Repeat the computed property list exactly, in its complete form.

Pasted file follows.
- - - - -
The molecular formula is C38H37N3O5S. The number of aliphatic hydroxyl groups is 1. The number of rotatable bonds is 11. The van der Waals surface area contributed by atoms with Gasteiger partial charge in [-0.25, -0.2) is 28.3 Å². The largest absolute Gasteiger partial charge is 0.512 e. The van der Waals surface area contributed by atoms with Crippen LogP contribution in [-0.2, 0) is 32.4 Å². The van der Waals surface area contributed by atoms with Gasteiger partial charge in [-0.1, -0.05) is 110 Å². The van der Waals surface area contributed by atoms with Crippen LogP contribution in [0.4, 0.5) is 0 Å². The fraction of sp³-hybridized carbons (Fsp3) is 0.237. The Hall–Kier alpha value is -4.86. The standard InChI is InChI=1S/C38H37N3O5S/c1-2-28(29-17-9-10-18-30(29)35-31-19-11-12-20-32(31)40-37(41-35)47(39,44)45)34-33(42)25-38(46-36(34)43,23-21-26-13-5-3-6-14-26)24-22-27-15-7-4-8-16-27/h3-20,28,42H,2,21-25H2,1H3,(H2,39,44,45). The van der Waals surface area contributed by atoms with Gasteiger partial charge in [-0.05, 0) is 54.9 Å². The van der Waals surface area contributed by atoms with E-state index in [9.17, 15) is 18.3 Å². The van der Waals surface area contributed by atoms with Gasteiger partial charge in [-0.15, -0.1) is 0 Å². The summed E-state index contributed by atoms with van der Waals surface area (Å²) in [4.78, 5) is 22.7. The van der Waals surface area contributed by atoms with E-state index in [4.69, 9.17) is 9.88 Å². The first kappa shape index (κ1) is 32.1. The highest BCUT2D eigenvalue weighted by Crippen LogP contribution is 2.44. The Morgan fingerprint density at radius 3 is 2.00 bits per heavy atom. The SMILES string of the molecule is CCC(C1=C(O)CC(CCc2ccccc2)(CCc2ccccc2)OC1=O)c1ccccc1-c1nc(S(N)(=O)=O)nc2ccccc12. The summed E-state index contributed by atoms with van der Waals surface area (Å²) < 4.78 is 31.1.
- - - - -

The molecular formula is C38H37N3O5S. The number of aliphatic hydroxyl groups is 1. The number of rotatable bonds is 11. The van der Waals surface area contributed by atoms with Gasteiger partial charge in [-0.25, -0.2) is 28.3 Å². The largest absolute Gasteiger partial charge is 0.512 e. The van der Waals surface area contributed by atoms with Crippen LogP contribution in [-0.2, 0) is 32.4 Å². The van der Waals surface area contributed by atoms with Gasteiger partial charge in [-0.1, -0.05) is 110 Å². The van der Waals surface area contributed by atoms with Crippen LogP contribution in [0.4, 0.5) is 0 Å². The fraction of sp³-hybridized carbons (Fsp3) is 0.237. The Hall–Kier alpha value is -4.86. The standard InChI is InChI=1S/C38H37N3O5S/c1-2-28(29-17-9-10-18-30(29)35-31-19-11-12-20-32(31)40-37(41-35)47(39,44)45)34-33(42)25-38(46-36(34)43,23-21-26-13-5-3-6-14-26)24-22-27-15-7-4-8-16-27/h3-20,28,42H,2,21-25H2,1H3,(H2,39,44,45). The van der Waals surface area contributed by atoms with Gasteiger partial charge in [-0.05, 0) is 54.9 Å². The van der Waals surface area contributed by atoms with E-state index in [9.17, 15) is 18.3 Å². The van der Waals surface area contributed by atoms with Gasteiger partial charge in [-0.15, -0.1) is 0 Å². The summed E-state index contributed by atoms with van der Waals surface area (Å²) in [4.78, 5) is 22.7. The van der Waals surface area contributed by atoms with E-state index in [4.69, 9.17) is 9.88 Å². The first kappa shape index (κ1) is 32.1. The highest BCUT2D eigenvalue weighted by Crippen LogP contribution is 2.44. The Morgan fingerprint density at radius 3 is 2.00 bits per heavy atom. The SMILES string of the molecule is CCC(C1=C(O)CC(CCc2ccccc2)(CCc2ccccc2)OC1=O)c1ccccc1-c1nc(S(N)(=O)=O)nc2ccccc12. The summed E-state index contributed by atoms with van der Waals surface area (Å²) < 4.78 is 31.1.